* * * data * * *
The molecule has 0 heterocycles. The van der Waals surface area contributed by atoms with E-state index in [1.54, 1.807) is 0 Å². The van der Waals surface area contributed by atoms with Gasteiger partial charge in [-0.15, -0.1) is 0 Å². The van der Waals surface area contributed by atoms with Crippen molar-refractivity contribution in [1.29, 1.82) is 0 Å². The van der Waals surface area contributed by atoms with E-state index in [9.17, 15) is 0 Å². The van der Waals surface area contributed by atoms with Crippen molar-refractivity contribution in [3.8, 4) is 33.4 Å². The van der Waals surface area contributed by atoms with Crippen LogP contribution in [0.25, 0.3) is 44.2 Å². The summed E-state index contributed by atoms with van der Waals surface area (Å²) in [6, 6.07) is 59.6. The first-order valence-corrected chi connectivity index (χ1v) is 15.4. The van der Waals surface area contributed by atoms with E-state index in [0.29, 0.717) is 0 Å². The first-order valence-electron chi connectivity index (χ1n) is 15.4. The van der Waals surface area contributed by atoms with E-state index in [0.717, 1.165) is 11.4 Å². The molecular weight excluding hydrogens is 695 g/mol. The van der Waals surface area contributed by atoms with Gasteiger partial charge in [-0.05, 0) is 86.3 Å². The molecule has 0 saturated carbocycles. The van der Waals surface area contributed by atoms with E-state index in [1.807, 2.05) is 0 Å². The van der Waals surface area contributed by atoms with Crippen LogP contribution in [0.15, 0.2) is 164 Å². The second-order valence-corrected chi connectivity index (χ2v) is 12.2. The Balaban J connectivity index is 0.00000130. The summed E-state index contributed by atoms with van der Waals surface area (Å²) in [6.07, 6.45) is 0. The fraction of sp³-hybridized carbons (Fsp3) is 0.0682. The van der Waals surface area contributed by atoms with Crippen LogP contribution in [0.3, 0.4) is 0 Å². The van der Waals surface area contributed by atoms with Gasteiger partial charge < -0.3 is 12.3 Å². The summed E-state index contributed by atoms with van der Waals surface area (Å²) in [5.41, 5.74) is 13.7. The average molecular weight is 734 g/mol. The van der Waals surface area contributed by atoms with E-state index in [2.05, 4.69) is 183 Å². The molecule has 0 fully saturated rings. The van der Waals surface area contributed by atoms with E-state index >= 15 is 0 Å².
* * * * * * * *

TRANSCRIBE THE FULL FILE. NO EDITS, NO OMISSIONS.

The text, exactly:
The molecule has 0 heterocycles. The van der Waals surface area contributed by atoms with E-state index in [1.54, 1.807) is 0 Å². The van der Waals surface area contributed by atoms with Gasteiger partial charge in [-0.15, -0.1) is 0 Å². The van der Waals surface area contributed by atoms with Crippen molar-refractivity contribution in [1.29, 1.82) is 0 Å². The van der Waals surface area contributed by atoms with E-state index in [9.17, 15) is 0 Å². The van der Waals surface area contributed by atoms with Crippen molar-refractivity contribution in [3.8, 4) is 33.4 Å². The van der Waals surface area contributed by atoms with Crippen LogP contribution in [0.25, 0.3) is 44.2 Å². The summed E-state index contributed by atoms with van der Waals surface area (Å²) in [6, 6.07) is 59.6. The first-order valence-corrected chi connectivity index (χ1v) is 15.4. The van der Waals surface area contributed by atoms with E-state index in [0.29, 0.717) is 0 Å². The first-order valence-electron chi connectivity index (χ1n) is 15.4. The van der Waals surface area contributed by atoms with E-state index in [0.717, 1.165) is 11.4 Å². The molecular weight excluding hydrogens is 695 g/mol. The van der Waals surface area contributed by atoms with Gasteiger partial charge in [-0.05, 0) is 86.3 Å². The molecule has 0 saturated carbocycles. The van der Waals surface area contributed by atoms with E-state index in [1.807, 2.05) is 0 Å². The van der Waals surface area contributed by atoms with Crippen LogP contribution in [0.15, 0.2) is 164 Å². The second-order valence-corrected chi connectivity index (χ2v) is 12.2. The Balaban J connectivity index is 0.00000130. The summed E-state index contributed by atoms with van der Waals surface area (Å²) in [6.07, 6.45) is 0. The fraction of sp³-hybridized carbons (Fsp3) is 0.0682. The van der Waals surface area contributed by atoms with Crippen LogP contribution in [0.3, 0.4) is 0 Å². The van der Waals surface area contributed by atoms with Gasteiger partial charge < -0.3 is 12.3 Å². The summed E-state index contributed by atoms with van der Waals surface area (Å²) in [5.41, 5.74) is 13.7. The average molecular weight is 734 g/mol. The van der Waals surface area contributed by atoms with E-state index in [2.05, 4.69) is 183 Å². The molecule has 0 fully saturated rings. The van der Waals surface area contributed by atoms with E-state index >= 15 is 0 Å².